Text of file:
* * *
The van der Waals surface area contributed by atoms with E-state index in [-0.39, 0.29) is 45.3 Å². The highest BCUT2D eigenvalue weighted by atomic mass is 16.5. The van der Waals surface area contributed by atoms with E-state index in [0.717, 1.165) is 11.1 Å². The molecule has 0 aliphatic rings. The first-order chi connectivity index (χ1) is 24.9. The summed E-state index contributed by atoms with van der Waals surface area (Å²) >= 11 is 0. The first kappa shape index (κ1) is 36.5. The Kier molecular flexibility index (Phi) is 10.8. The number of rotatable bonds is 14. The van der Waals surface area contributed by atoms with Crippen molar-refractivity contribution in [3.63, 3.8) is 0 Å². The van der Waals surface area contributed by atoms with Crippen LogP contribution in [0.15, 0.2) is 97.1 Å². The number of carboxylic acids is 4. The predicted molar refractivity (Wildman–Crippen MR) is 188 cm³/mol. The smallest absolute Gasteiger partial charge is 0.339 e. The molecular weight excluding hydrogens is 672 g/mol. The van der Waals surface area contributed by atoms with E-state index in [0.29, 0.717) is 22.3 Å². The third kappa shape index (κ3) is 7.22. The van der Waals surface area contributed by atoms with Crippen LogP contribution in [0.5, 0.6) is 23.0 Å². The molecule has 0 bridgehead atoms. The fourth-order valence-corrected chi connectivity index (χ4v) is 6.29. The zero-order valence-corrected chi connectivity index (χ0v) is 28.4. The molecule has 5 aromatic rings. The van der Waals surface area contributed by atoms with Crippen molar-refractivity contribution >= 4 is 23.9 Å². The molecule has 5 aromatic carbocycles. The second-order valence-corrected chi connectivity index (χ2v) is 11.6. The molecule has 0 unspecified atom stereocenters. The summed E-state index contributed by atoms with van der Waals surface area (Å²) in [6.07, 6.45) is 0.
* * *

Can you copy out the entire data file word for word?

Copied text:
The van der Waals surface area contributed by atoms with E-state index in [-0.39, 0.29) is 45.3 Å². The highest BCUT2D eigenvalue weighted by atomic mass is 16.5. The van der Waals surface area contributed by atoms with E-state index in [0.717, 1.165) is 11.1 Å². The molecule has 0 aliphatic rings. The first-order chi connectivity index (χ1) is 24.9. The summed E-state index contributed by atoms with van der Waals surface area (Å²) >= 11 is 0. The first kappa shape index (κ1) is 36.5. The Kier molecular flexibility index (Phi) is 10.8. The number of rotatable bonds is 14. The van der Waals surface area contributed by atoms with Crippen molar-refractivity contribution in [3.63, 3.8) is 0 Å². The van der Waals surface area contributed by atoms with Crippen LogP contribution in [0.15, 0.2) is 97.1 Å². The number of carboxylic acids is 4. The predicted molar refractivity (Wildman–Crippen MR) is 188 cm³/mol. The smallest absolute Gasteiger partial charge is 0.339 e. The molecular weight excluding hydrogens is 672 g/mol. The van der Waals surface area contributed by atoms with E-state index in [0.29, 0.717) is 22.3 Å². The third kappa shape index (κ3) is 7.22. The van der Waals surface area contributed by atoms with Crippen LogP contribution in [0.5, 0.6) is 23.0 Å². The molecule has 0 bridgehead atoms. The fourth-order valence-corrected chi connectivity index (χ4v) is 6.29. The zero-order valence-corrected chi connectivity index (χ0v) is 28.4. The molecule has 5 aromatic rings. The van der Waals surface area contributed by atoms with Crippen molar-refractivity contribution >= 4 is 23.9 Å². The molecule has 5 aromatic carbocycles. The second-order valence-corrected chi connectivity index (χ2v) is 11.6. The molecule has 0 unspecified atom stereocenters. The summed E-state index contributed by atoms with van der Waals surface area (Å²) in [6.07, 6.45) is 0.